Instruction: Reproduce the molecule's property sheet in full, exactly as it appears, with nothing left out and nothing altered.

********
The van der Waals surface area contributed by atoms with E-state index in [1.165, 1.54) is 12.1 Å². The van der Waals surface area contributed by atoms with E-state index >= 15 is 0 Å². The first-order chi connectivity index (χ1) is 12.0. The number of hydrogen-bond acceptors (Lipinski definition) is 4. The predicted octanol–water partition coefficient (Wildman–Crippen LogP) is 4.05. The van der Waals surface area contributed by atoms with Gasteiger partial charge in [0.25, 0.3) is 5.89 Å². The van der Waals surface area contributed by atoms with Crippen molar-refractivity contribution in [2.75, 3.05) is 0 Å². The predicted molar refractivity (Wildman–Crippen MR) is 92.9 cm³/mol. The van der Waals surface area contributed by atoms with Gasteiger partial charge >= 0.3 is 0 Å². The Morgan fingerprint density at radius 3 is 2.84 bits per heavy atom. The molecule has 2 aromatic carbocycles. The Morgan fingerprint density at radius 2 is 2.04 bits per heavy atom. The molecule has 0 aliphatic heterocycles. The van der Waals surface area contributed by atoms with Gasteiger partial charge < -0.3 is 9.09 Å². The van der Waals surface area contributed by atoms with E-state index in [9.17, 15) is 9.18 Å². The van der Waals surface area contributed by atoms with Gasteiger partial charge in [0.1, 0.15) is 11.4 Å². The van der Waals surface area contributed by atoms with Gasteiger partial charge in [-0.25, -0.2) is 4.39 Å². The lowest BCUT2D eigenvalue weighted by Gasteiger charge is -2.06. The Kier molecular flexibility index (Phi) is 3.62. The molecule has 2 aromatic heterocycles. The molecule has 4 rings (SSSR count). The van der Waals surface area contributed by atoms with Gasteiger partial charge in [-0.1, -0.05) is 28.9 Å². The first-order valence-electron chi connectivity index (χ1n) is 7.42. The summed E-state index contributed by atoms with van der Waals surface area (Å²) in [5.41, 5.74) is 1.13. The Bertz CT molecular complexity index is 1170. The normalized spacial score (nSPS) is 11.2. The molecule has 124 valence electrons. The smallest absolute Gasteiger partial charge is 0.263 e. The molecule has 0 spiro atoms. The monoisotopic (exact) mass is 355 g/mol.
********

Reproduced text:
The van der Waals surface area contributed by atoms with E-state index in [1.165, 1.54) is 12.1 Å². The van der Waals surface area contributed by atoms with E-state index >= 15 is 0 Å². The first-order chi connectivity index (χ1) is 12.0. The number of hydrogen-bond acceptors (Lipinski definition) is 4. The predicted octanol–water partition coefficient (Wildman–Crippen LogP) is 4.05. The van der Waals surface area contributed by atoms with Gasteiger partial charge in [0.25, 0.3) is 5.89 Å². The van der Waals surface area contributed by atoms with Crippen molar-refractivity contribution in [2.75, 3.05) is 0 Å². The predicted molar refractivity (Wildman–Crippen MR) is 92.9 cm³/mol. The van der Waals surface area contributed by atoms with Gasteiger partial charge >= 0.3 is 0 Å². The Morgan fingerprint density at radius 3 is 2.84 bits per heavy atom. The molecule has 2 aromatic carbocycles. The Morgan fingerprint density at radius 2 is 2.04 bits per heavy atom. The molecule has 0 aliphatic heterocycles. The van der Waals surface area contributed by atoms with Gasteiger partial charge < -0.3 is 9.09 Å². The van der Waals surface area contributed by atoms with E-state index in [9.17, 15) is 9.18 Å². The van der Waals surface area contributed by atoms with Gasteiger partial charge in [0.1, 0.15) is 11.4 Å². The van der Waals surface area contributed by atoms with Gasteiger partial charge in [-0.25, -0.2) is 4.39 Å². The lowest BCUT2D eigenvalue weighted by Gasteiger charge is -2.06. The Kier molecular flexibility index (Phi) is 3.62. The molecule has 2 aromatic heterocycles. The molecule has 4 rings (SSSR count). The van der Waals surface area contributed by atoms with Gasteiger partial charge in [-0.1, -0.05) is 28.9 Å². The first-order valence-electron chi connectivity index (χ1n) is 7.42. The summed E-state index contributed by atoms with van der Waals surface area (Å²) in [5.41, 5.74) is 1.13. The Bertz CT molecular complexity index is 1170. The normalized spacial score (nSPS) is 11.2. The molecule has 124 valence electrons. The smallest absolute Gasteiger partial charge is 0.263 e. The molecule has 0 spiro atoms. The monoisotopic (exact) mass is 355 g/mol.